Grant
Agency: European Commission | Branch: H2020 | Program: RIA | Phase: SC1-PM-21-2016 | Award Amount: 4.26M | Year: 2017

Screening for vision and hearing disorders in children has shown to be highly effective. EU-directive 16620/11 invites EU-member states to give priority to such screening programmes. Early detection and treatment of a lazy eye (prevalence 3%) prevents lifelong visual impairment. Early detection and treatment of hearing impairment (prevalence 0.15%) prevents delayed speech and language development. Across Europe inequity exists in the provision of childhood vision and hearing screening programmes (VAHSPs). High-Income Countries (HICs) have VAHSPs, but they vary with regard to age and frequency of testing, tests used, uptake, screening professionals, referral pathway and funding. This makes it difficult for healthcare providers and policy makers to decide what VAHSP to implement in Low- to Middle-Income Countries (LMICs) and how. In this study, cost-optimised, evidence-based VAHSPs will be implemented in two LMICs, based on collated evidence from existing VAHSPs in Europe. Data on VAHSPs, demography, administration, general screening, screening professions, uptake and treatment availability will be gathered in an established network of professionals in 41 European countries and used in a disease/health system modelling framework to predict benefits and cost in the most optimal health system, taking regional diversity and organisational and resource requirements into account. Model-developed VAHSPs will be tested in the county of Cluj in Romania for vision, and in three counties in Albania for hearing screening. A generic strategy for implementation will be developed by detailed tracking, and from identified requirements, facilitators and barriers. The decision-analytic modelling framework and the strategy for implementation will be packed into a transferable TOOLKIT that will assist healthcare providers and policy makers worldwide in their decisions to introduce or modify VAHSPs, and increase effectiveness, efficiency and equity of child healthcare.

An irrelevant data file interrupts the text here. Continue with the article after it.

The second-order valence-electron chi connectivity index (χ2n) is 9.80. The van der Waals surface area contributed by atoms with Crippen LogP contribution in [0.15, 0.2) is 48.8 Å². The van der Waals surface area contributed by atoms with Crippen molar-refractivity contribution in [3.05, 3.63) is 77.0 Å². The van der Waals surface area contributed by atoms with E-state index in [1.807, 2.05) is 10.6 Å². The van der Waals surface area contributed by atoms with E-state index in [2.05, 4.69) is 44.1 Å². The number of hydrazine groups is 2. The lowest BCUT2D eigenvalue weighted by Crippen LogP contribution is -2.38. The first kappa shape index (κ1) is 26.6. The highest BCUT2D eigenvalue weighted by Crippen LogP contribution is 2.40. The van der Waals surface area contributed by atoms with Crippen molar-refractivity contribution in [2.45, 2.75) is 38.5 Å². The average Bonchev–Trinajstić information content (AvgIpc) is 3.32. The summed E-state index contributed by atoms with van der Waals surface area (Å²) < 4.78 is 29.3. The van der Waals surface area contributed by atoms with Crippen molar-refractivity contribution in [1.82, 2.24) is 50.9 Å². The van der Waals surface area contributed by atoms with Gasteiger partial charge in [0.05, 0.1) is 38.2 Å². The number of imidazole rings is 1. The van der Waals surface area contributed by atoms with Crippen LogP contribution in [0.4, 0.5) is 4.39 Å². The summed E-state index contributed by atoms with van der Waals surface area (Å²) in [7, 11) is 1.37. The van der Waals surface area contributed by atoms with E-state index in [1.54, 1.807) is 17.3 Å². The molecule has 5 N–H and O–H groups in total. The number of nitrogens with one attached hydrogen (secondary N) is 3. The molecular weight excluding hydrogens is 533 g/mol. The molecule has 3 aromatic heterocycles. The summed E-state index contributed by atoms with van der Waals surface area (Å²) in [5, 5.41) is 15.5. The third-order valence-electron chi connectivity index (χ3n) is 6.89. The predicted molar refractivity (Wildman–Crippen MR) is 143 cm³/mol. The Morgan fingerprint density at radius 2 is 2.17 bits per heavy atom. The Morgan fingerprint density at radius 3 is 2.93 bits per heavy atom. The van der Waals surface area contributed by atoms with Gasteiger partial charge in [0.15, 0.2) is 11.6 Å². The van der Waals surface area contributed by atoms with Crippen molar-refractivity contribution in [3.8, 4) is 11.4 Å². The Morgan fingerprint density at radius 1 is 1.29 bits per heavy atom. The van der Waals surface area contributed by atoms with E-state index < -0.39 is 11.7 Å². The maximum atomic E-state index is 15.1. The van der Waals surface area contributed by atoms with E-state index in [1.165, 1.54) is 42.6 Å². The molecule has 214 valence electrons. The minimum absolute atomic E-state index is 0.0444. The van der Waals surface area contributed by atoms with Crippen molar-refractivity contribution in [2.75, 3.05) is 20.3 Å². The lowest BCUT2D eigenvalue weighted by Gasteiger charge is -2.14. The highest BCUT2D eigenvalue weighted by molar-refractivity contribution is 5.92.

Hamley I.W.,University of Reading
Angewandte Chemie - International Edition | Year: 2014

The self-assembly of different classes of peptide, including cyclic peptides, amyloid peptides and surfactant-like peptides into nanotube structures is reviewed. The modes of self-assembly are discussed. Additionally, applications in bionanotechnology and synthetic materials science are summarized. Building biotubes: The self-assembly of peptide nanotubes from different classes of peptide, including cyclic peptides, amyloid peptides, and surfactant-like peptides, is reviewed. Their applications in bionanotechnology and synthetic materials science are summarized. © 2014 WILEY-VCH Verlag GmbH & Co. KGaA, Weinheim.


Wheeler T.,University of Reading | Von Braun J.,University of Bonn
Science | Year: 2013

Climate change could potentially interrupt progress toward a world without hunger. A robust and coherent global pattern is discernible of the impacts of climate change on crop productivity that could have consequences for food availability. The stability of whole food systems may be at risk under climate change because of short-term variability in supply. However, the potential impact is less clear at regional scales, but it is likely that climate variability and change will exacerbate food insecurity in areas currently vulnerable to hunger and undernutrition. Likewise, it can be anticipated that food access and utilization will be affected indirectly via collateral effects on household and individual incomes, and food utilization could be impaired by loss of access to drinking water and damage to health. The evidence supports the need for considerable investment in adaptation and mitigation actions toward a "climate-smart food system" that is more resilient to climate change influences on food security.


McGuffin L.J.,University of Reading
Nucleic acids research | Year: 2013

Once you have generated a 3D model of a protein, how do you know whether it bears any resemblance to the actual structure? To determine the usefulness of 3D models of proteins, they must be assessed in terms of their quality by methods that predict their similarity to the native structure. The ModFOLD4 server is the latest version of our leading independent server for the estimation of both the global and local (per-residue) quality of 3D protein models. The server produces both machine readable and graphical output, providing users with intuitive visual reports on the quality of predicted protein tertiary structures. The ModFOLD4 server is freely available to all at: http://www.reading.ac.uk/bioinf/ModFOLD/.